The media are free to criticise government policies, and cover instances of corruption and human rights abuses.

However, a strict lese majeste law prohibits media in Thailand from reporting anything that could be deemed critical of the royal family, and journalists tend to exercise self-censorship regarding the military, the judiciary and other sensitive issues.

TIMELINE

A reclining Buddha at Wat Khun-Intha Pramul in Ang Thong province, north of Bangkok

Some key dates in Thailand’s history:

20,000BC – Evidence of continuous human habitation in present-day Thailand from this date onwards.

c. 2000BC – Beginnings of rice cultivation.

c. 1250-1000BC – Ban Chiang in northeast Thailand, currently the earliest known centre of copper and bronze production in South East Asia

500BC – Iron usage appears.

68-550AD – Funan Kingdom, centred on the Mekong Delta, becomes the area’s first known regional power.

802-1431 – Khmer Empire, centred on Angkor Wat in Cambodia, encompasses much of modern Thailand.

1238-1438 – Sukhothai Kingdom. Pho Khun Bang Klang Hao, a local Tai ruler, becomes the first ruler of the kingdom, based around Sukhothai in north-central Thailand, having rallied resistance to Khmer rule. In 1438 it falls under the influence of the neighbouring Ayutthaya.

1351-1767 – Ayutthaya Kingdom, centred on the http://clasicccop.com/ southern city of Ayutthaya, becomes on great powers of Asia, and is considered the precursor of modern Thailand.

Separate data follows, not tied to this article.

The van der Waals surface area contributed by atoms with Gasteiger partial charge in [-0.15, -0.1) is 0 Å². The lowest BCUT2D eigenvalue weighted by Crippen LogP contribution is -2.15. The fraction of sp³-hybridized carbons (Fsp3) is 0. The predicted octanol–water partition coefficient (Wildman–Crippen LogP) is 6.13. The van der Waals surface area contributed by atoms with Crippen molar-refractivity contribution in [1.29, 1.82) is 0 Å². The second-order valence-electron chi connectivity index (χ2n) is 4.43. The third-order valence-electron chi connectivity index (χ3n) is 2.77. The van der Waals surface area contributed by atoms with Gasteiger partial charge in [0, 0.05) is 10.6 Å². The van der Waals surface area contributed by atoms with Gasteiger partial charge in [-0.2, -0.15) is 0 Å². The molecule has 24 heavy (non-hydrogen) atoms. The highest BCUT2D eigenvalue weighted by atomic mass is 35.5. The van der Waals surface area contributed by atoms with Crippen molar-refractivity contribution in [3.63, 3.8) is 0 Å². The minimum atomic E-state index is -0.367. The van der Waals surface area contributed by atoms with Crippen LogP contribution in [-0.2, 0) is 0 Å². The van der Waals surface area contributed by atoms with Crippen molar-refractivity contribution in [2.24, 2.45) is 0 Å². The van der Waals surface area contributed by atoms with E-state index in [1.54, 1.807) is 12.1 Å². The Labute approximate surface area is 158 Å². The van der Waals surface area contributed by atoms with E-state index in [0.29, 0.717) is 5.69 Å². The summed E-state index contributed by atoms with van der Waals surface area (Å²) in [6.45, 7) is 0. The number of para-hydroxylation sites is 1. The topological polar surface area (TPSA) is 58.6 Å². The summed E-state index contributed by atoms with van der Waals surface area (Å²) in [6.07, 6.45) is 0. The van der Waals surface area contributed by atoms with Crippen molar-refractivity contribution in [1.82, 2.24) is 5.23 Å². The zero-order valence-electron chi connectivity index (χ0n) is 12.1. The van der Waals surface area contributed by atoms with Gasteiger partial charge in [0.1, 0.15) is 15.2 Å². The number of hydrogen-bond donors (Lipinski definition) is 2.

Ayutthaya
Image caption,Ayutthaya reached its peak under the reign of King Narai the Great

1569-1584 – Ayutthaya temporarily becomes a vassal state of Taungoo Burma.

1656-1688 – Under Narai the Great, Ayutthaya makes commercial and diplomatic links with countries in the Middle East and West. It develops close diplomatic relations with Louis XIV in France. The kingdom sees intense rivalry between the competing Dutch, French and English trading companies.

1759-1760 and 1765-1767 – Burma’s Konbaung dynasty invades Ayutthaya.

1767 – Ayutthaya is captured by Burmese forces and destroyed.

1767-1782 – Thonburi Kingdom. Seat of power is moved south to Thonburi, now a district in present-day Bangkok. Founded by Taksin the Great, who reunites the country following the collapse of the Ayutthaya Kingdom.

1782 – Rattanakosin Kingdom founded. Army commander Phra Phutthayotfa Chulalok Maharaj overthrows Taksin and as Rama I becomes the first monarch of the reigning Chakri dynasty of Siam, now Thailand. Rattanakosin, now Bangkok, becomes the new capital of the reunited kingdom.